The show about two administrators vying to lead a high school has lots of swearing and farce, but offers sharp satire on education bureaucracy.
The documentary tells the story of Owen Suskind, who has regressive autism but used Disney movies to learn to communicate with his family and others.
The film follows three young men over six years in a rural North Carolina community as they struggle to finish high school.
The documentary is an unavoidably sad but gripping film about the 2012 shootings at Sandy Hook Elementary School, which killed 20 students and six school employees.
Virginia B. Edwards, the editor of Education Week since 1989, will step down at the end of July, to be succeeded as president by Michele J. Givens.
The move reflects the continued expansion of Education Week's multiplatform journalism. EdWeek moved aggressively into video and TV last summer, with the acquisition of Learning Matters TV.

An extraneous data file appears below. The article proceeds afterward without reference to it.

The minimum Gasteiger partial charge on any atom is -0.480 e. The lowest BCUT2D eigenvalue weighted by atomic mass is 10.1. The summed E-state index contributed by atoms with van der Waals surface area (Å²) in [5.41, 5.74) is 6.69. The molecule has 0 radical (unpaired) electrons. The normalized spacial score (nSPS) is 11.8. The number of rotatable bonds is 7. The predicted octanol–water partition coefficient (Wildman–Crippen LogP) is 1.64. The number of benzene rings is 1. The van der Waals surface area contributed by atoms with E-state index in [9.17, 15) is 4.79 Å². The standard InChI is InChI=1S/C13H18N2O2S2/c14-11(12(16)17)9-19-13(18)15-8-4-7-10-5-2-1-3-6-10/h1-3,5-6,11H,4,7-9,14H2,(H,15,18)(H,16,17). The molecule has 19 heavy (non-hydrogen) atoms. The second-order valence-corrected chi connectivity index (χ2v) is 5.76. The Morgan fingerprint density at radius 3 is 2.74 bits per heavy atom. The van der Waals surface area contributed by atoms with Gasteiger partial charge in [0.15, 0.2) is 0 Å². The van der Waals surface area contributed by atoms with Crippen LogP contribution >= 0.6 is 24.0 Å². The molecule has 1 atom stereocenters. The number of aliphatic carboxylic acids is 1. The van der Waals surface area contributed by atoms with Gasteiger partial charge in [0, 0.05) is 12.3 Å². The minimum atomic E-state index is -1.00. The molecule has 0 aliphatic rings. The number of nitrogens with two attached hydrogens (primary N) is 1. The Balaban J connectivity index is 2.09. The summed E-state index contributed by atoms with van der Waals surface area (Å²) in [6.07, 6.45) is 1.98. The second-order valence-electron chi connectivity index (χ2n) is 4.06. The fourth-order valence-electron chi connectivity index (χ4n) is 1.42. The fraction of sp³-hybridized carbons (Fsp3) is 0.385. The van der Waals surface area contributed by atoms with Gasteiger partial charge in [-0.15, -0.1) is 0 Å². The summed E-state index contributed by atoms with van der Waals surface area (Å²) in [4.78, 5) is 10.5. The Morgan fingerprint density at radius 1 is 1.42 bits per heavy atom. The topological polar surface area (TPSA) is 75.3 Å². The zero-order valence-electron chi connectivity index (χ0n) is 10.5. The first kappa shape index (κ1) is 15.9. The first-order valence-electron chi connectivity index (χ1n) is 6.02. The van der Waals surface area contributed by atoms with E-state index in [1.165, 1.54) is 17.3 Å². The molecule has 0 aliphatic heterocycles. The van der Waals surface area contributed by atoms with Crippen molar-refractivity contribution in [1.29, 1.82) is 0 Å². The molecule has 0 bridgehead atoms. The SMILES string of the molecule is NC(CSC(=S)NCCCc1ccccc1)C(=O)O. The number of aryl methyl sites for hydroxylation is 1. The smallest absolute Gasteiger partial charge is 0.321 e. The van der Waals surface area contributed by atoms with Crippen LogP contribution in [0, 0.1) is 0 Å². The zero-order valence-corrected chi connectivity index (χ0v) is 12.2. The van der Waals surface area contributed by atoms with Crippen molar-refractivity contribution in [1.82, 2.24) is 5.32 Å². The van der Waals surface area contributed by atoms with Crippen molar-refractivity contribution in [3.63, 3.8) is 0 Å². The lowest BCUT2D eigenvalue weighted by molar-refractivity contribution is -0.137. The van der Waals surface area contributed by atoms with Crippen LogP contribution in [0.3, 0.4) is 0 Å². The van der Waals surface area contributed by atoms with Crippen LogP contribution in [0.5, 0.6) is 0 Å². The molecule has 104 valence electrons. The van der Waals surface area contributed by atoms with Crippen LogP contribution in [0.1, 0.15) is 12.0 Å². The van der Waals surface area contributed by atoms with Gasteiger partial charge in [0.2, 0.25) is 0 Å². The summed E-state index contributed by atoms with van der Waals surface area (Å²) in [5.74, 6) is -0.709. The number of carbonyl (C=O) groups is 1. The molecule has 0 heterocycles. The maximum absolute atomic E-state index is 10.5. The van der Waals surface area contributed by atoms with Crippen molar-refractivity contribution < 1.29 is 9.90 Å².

The American Enterprise Institute examined more than 200 articles from 2015 and found that 49 percent were neutral, 36 percent were negative, and 15 percent were positive.
The magazine's conference in Washington will address common core, Detroit and Newark schools, the high costs of college, and race and speech issues on campus.
The author and comedian seeks to use television to continue her education, and hosts the latest U.S. Secretary of Education as her first guest.
The political journal debates whether a focus on vocational education and global competitiveness has crowded civics education out of the school system.